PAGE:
DETROIT (AP) — About 146,000 members of the United Auto Workers union will vote next week whether to authorize their leaders to call strikes against the Detroit automakers.
GM operates a pickup truck assembly plant in Fort Wayne that employs more than 4,000 workers.
Union President Shawn Fain told members in a Facebook Live appearance Tuesday that the talks, which started in mid-July, are moving slowly and have yet to get to wages and other economic issues.
The union’s contracts with General Motors, Ford and Stellantis expire in about a month, at 11:59 p.m. Sept. 14.
“If we want to make progress at the bargaining table, we need to show the companies that it’s not just talk,” Fain said of the strike vote.
He told local offices to report the results of their votes to the union headquarters by Aug. 24.
Strike authorization votes are a routine part of contract talks and are often overwhelmingly approved, but Fain said the vote is a sign of the union’s strength.
Fain has set high expectations for the contract talks and says the union will seek more than 40% general pay raises over four years, restoration of pensions for newer hires, cost-of-living increases, an end to wage tiers, and other benefits. He has said workers can make big gains but must be ready to strike to get them.
The union also wants guarantees that it will represent workers at 10 U.S. electric vehicle battery plants proposed by the companies. Most are joint ventures with Korean battery companies.
Much of Fain’s rhetoric has been focused on Stellantis, the most profitable of the three companies with the highest profit margins. Fain has complained that Stellantis is seeking concessions in the contract when the union wants gains. But a union spokesman said singling out Stellantis doesn’t mean the UAW has picked a company as a strike target, and it could choose all three.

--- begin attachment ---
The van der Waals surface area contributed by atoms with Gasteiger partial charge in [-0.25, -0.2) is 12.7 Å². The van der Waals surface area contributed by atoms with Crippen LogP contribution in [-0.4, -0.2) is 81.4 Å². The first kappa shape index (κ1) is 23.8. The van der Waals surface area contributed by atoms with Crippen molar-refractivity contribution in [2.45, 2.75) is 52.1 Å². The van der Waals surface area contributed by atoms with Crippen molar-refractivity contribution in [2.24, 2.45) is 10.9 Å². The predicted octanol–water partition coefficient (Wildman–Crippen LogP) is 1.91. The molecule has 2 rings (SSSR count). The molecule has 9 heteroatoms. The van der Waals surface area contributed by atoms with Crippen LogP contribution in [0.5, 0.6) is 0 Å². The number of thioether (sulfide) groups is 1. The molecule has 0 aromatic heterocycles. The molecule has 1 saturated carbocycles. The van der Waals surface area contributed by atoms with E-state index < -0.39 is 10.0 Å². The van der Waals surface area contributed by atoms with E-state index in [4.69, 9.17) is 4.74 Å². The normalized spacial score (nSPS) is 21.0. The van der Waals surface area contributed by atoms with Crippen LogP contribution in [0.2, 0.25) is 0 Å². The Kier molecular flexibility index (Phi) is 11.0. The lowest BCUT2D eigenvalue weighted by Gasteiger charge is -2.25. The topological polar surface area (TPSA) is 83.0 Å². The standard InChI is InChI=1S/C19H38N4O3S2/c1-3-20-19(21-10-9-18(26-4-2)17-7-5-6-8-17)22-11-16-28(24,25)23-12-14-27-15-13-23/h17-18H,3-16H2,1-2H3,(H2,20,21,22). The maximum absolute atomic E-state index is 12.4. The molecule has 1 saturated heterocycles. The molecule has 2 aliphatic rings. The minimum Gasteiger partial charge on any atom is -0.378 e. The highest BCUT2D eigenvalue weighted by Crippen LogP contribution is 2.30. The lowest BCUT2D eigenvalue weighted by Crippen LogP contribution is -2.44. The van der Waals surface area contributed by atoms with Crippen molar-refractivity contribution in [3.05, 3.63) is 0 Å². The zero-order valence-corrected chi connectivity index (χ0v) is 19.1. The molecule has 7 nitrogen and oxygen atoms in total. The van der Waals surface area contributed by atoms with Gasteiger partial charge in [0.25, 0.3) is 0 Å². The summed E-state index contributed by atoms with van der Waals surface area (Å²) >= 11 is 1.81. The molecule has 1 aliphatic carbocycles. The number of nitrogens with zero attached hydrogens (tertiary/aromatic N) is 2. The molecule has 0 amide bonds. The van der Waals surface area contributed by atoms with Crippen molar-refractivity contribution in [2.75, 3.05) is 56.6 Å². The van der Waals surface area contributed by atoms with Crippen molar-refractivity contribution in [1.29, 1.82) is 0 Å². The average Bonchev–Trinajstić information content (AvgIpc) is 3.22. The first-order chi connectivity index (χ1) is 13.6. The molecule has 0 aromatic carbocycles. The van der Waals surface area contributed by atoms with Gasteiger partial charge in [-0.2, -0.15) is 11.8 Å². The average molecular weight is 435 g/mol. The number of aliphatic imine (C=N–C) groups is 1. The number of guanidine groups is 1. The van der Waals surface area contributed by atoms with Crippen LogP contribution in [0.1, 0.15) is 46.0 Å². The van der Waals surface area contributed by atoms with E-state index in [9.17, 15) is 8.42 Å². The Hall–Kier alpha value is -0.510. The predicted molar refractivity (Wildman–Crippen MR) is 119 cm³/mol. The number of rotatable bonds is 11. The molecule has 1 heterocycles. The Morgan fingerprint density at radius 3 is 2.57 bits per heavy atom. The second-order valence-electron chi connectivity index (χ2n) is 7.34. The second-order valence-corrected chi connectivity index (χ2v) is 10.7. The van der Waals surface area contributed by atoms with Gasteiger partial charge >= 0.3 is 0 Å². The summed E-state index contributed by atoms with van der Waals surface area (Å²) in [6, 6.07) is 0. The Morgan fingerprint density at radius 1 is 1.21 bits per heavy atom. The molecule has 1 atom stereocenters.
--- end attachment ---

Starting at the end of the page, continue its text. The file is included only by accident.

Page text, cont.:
He said the union doesn’t plan to extend the contracts beyond Sept. 14.
Automakers say they are facing billions of dollars in development costs as the industry shifts from combustion engines to electric vehicles.
In a letter to employees last week, Stellantis Chief Operating Officer Mark Stewart accused Fain of “theatrics and personal insults” that Stewart said will not help to reach a deal. He wrote that the company is committed to an agreement based on “economic realism” that supports the viability of Stellantis’ operations while rewarding workers.
The company, he wrote, wants to find solutions to protect Stellantis from nonunion companies with lower costs and additional costs from moving to electric vehicles. “Mr. Fain’s demands could endanger our ability to make decisions in the future that provide job security for our employees,” the letter said.
Fain called Stewart’s letter patronizing and said the company is making billions in profits and spends millions on executive salaries “while the rest of us live paycheck to paycheck.” Labor costs, he said, are only 5% to 10% of a vehicle’s cost.
GM said Tuesday it’s been working hard with the union every day to get the right agreement for all of its stakeholders.
“We continue to bargain in good faith each day to support our team members, our customers, the community and the business,” a company statement said.
Messages seeking comment were left with Ford and Stellantis.